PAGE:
Defending Your Life

Defending Your Life

Defending Your Life poster
Directed by Albert Brooks
Produced by Robert Grand
Michael Grillo
Herb Nanas
Written by Albert Brooks
Music by Erroll Garner
Michael Gore
Cinematography Allen Daviau
Edited by David Finfer
Distributed by Warner Bros.
Release dates
  • March 22, 1991 (1991-03-22)
Running time
112 minutes
Country United States
Language English
Box office $16,371,128

Defending Your Life is a 1991 American romantic comedy-fantasy film about a man who dies and arrives in the afterlife only to find that he must stand trial and justify his lifelong fears in order to advance to the next phase of existence; or be sent back to earth to do it again. The film was written by, directed by, and stars Albert Brooks. It also stars Meryl Streep, Rip Torn, Lee Grant, and Buck Henry.

The film was shot in and around Los Angeles, California. Despite its comedic overtones, Defending Your Life contains elements of drama and allegory.


Daniel Miller (Albert Brooks), a Los Angeles advertising executive, dies in a car accident on his 39th birthday and is sent to the afterlife. He arrives in Judgment City, a Purgatory-like waiting area populated by the recently deceased of the western half of the United States, where he is to undergo the process of having his life on Earth judged. Daniel and the rest of the recently deceased are offered many Earth-like amenities and activities in the city while they undergo their judgment processes—from all-you-can-eat restaurants (which cause no weight gain and serve the best food), to bowling alleys and comedy clubs.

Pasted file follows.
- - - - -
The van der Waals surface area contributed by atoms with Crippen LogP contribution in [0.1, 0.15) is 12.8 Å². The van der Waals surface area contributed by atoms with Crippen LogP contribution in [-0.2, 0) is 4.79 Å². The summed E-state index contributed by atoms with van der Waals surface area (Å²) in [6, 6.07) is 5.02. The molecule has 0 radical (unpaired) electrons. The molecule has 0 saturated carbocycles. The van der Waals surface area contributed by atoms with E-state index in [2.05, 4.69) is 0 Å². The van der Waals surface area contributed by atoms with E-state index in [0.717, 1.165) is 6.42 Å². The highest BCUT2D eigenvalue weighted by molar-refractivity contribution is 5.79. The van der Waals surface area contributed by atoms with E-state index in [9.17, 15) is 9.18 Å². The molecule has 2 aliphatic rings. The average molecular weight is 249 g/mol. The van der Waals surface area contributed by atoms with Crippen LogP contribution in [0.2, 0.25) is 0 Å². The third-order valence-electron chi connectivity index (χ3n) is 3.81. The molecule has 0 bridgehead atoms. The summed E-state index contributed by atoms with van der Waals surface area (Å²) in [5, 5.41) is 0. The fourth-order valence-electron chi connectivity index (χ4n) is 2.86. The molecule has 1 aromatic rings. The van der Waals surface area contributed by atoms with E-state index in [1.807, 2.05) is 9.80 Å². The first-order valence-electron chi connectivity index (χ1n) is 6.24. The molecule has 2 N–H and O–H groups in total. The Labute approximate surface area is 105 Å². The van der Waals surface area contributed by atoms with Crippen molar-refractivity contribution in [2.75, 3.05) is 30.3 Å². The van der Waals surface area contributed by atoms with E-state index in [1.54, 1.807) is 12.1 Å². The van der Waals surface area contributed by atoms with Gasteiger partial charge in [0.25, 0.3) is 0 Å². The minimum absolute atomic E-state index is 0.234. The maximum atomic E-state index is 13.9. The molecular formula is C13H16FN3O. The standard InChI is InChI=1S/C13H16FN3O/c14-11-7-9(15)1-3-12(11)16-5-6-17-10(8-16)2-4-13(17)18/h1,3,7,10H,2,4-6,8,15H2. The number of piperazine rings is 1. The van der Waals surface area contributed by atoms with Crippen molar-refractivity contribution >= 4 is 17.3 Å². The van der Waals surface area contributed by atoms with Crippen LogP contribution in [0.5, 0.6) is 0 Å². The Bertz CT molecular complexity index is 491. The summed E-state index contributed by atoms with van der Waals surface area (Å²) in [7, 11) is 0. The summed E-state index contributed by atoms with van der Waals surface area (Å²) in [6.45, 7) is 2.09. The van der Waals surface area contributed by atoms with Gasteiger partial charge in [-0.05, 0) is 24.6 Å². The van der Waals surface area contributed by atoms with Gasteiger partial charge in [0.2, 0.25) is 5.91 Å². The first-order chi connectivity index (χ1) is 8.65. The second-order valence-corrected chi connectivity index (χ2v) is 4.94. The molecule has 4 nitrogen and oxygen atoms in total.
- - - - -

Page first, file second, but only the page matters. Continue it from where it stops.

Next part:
His defense attorney, Bob Diamond (Rip Torn), explains to Daniel that people from Earth use so little of their brains (only three to five percent) that they spend most of their lives functioning on the basis of their fears. "When you use more than five percent of your brain, you don't want to be on Earth, believe me," says Diamond. If the court determines that Daniel has conquered his fears, he will be sent on to the next phase of existence, where he will be able to use more of his brain and thus be able to experience more of what the universe has to offer. Otherwise, his soul will be reincarnated on Earth to live another life in another attempt at moving past his fears.

Daniel's judgment process is presided over by two judges (played by Lillian Lehman and George D. Wallace). Diamond argues that Daniel should move onto the next phase. His formidable opponent is Lena Foster (Lee Grant). Diamond informs Daniel that she is known as "the Dragon Lady." Each utilizes video-like footage from select days in the defendants' lives, shown to the judges to illustrate their case.

During the procedure, Daniel meets and falls in love with Julia (Meryl Streep), a woman who lived a seemingly perfect life of courage and generosity, especially compared to his. (She died after slipping on the ground and falling into her pool and drowning.) The proceedings do not go well for Daniel. Foster shows a series of episodes in which Daniel did not overcome his fears, as well as various other bad decisions and mishaps. The final nail in his coffin, it seems, is when Foster, on the last day of arguments, plays footage of his previous night with Julia, in which he declines to sleep with her, for what Foster believes is his same fear and lack of courage. It is ruled that Daniel will return to Earth. Meanwhile, Julia is judged worthy to move on. Before saying goodbye Diamond comforts Daniel with the knowledge that the court is not infallible and just because Foster won it doesn't mean she's right. Daniel remains disappointed.